3

I'm trying to replace lines that match the regex => '.*', in one file with lines from another file.

Two example files.

File 1:

    'text_clear' => 'Clear',
    'text_search' => 'Search',
    'text_enabled' => 'Enabled',

File 2:

emptied
lost
turned off

I'm trying to run a linux command using awk/sed/grep to create a third file that would output

File 3:

    'text_clear' => 'emptied',
    'text_search' => 'lost',
    'text_enabled' => 'turned off',

I've been successful in extracting what I want to edit a python script, but if possible I want to just use a linux command to do both.

I've been racking my head over this for 3 hours now. Any help would be appreciated.

  • Will you at any point need to insert text such as That's all or replace such text, i.e. text that contains single quotes? What about text that contains newlines? – Kusalananda Oct 22 at 6:31
  • Can you please clarify one more point? Do all lines in file1 necessarily match? If not, it would have been a nice idea to provide a line that does not match. – Quasímodo Oct 22 at 10:26
10

code.awk:

BEGIN{j=1}
NR==FNR{a[NR]=$0;next}
sub(/=> '.*',$/,"=> '"a[j]"',"){++j}
1
awk -f code.awk file2 file1 > file3

Line by line explanation:

  • Initialize j=1.
  • Put each line of file2 in the array a.
  • In file1, for each line, try to substitute a string matching the => '.*',$ regex by the concatenation of => ' a[j] ',. If the substitution occurred, increment j.
  • Print the line.
$ cat file3
    'text_clear' => 'emptied',
    'text_search' => 'lost',
    'text_enabled' => 'turned off',
| improve this answer | |
  • 2
    I am curious: Why use "manual" counters i and j instead of simply FNR for both files? – AdminBee Oct 22 at 7:33
  • 2
    @AdminBee Well noted! i could be NR indeed, I didn't notice it when writing. But not j if we assume that there can be lines that do not match in file1. I'm assuming that is possible from the 1st sentence of the question. – Quasímodo Oct 22 at 10:16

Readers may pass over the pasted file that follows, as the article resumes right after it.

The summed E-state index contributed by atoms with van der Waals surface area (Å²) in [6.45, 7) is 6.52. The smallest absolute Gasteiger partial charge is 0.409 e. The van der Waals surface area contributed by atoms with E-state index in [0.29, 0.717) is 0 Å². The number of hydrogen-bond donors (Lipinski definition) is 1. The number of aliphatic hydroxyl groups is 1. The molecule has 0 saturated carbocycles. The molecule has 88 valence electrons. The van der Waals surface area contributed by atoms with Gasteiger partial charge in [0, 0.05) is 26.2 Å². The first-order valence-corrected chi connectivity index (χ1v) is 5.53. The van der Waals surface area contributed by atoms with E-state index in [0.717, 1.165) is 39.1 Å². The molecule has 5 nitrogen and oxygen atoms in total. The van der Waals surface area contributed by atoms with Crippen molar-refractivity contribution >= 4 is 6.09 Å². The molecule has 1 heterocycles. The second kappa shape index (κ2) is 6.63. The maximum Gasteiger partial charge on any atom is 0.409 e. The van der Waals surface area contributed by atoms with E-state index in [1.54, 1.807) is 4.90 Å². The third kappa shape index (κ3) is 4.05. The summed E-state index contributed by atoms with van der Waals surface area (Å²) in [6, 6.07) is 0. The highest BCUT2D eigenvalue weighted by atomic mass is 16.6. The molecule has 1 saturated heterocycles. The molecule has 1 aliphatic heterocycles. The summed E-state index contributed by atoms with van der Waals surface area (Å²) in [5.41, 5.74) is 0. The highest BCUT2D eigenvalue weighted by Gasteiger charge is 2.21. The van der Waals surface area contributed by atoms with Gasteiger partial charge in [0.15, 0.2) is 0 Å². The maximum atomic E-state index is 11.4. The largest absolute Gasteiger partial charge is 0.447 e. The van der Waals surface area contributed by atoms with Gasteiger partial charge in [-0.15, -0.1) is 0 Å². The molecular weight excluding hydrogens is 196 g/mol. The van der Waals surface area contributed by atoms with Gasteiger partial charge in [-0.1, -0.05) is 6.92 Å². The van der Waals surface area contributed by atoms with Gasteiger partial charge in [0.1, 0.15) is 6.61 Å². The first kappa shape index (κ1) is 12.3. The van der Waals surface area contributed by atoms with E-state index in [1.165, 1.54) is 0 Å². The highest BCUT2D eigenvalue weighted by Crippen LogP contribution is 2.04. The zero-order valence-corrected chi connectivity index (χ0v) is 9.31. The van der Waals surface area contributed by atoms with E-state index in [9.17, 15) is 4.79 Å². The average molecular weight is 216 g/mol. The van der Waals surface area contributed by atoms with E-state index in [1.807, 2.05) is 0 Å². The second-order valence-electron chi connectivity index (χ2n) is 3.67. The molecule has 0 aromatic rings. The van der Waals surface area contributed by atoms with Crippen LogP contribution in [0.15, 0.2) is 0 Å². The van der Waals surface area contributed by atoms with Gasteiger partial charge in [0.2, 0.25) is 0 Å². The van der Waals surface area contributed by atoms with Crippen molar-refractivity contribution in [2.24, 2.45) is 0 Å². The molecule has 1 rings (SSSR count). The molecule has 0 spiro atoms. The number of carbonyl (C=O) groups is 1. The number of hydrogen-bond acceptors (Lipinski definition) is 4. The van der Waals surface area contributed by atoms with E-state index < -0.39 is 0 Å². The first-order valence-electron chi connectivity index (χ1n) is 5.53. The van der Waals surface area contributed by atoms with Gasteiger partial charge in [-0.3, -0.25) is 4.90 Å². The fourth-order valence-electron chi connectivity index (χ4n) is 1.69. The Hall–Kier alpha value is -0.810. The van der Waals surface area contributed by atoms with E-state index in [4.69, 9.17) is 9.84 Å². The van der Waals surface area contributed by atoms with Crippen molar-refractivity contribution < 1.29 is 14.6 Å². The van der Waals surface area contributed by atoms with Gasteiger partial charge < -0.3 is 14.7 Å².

• Hm you are right; the sentence can be interpreted like that ... – AdminBee Oct 22 at 12:24
  • 1
    Complaint about style: you're allowed to use whitespace in your awk code. – glenn jackman Oct 22 at 14:13
  • @glennjackman Sorry about that, I don't like extra whitespace but I do have the impression that they are encouradged by many languages style guides. I'll try to keep that in mind in my future posts. – Quasímodo Oct 22 at 18:48
4

Another awk approach, using match and substr:

$ awk -v pat="'[^']*'" -v q="'" -v file2='File2' '
  BEGIN{OFS=FS=" => "}
  match($2,pat) && ((getline str < file2) > 0) {
    $2 = substr($2,1,RSTART-1) q str q substr($2,RSTART+RLENGTH)
  }
  1
' File1
    'text_clear' => 'emptied',
    'text_search' => 'lost',
    'text_enabled' => 'turned off',
| improve this answer | |
  • 1
    A GNU awk variation of this answer: gawk -v patt="(.* => ')[^']+('.*)" -v file2="File2" 'match($0, patt, m) && (getline str < file2) > 0 {$0 = m[1] str m[2]} 1' File1 – glenn jackman Oct 22 at 14:11
  • @glennjackman yeah that's nice thanks - tbh I hesitated about posting my answer because of the ugliness of dealing with quoting the replacement text (which your variant avoids cleanly) – steeldriver Oct 22 at 14:18
3

Another awk solution:

$ awk -F"'" -v OFS="'" '(getline line < "file2")==1{$4=line} 1' file1
    'text_clear' => 'emptied',
    'text_search' => 'lost',
    'text_enabled' => 'turned off',

This relies on the fact that each input line has 2 single quote characters before the field to be replaced.

If you want to replace only lines matching the => '.*', regex, then you can use:

awk -F"'" -v OFS="'" '/=> \x27.*\x27,/ && (getline line < "file2")==1{$4=line} 1' file1
| improve this answer | |
0

Here's a concise solution that uses paste and sed:

$ cat file1
    'text_clear' => 'Clear',
    'text_search' => 'Search',
    'text_enabled' => 'Enabled',
$ cat file2
emptied
lost
turned off
$ paste file1 file2 | sed 's/=> \'.*\',\t\(.*\)/=> \'\1\',/'
    'text_clear' => 'emptied',
    'text_search' => 'lost',
    'text_enabled' => 'turned off',
| improve this answer | |

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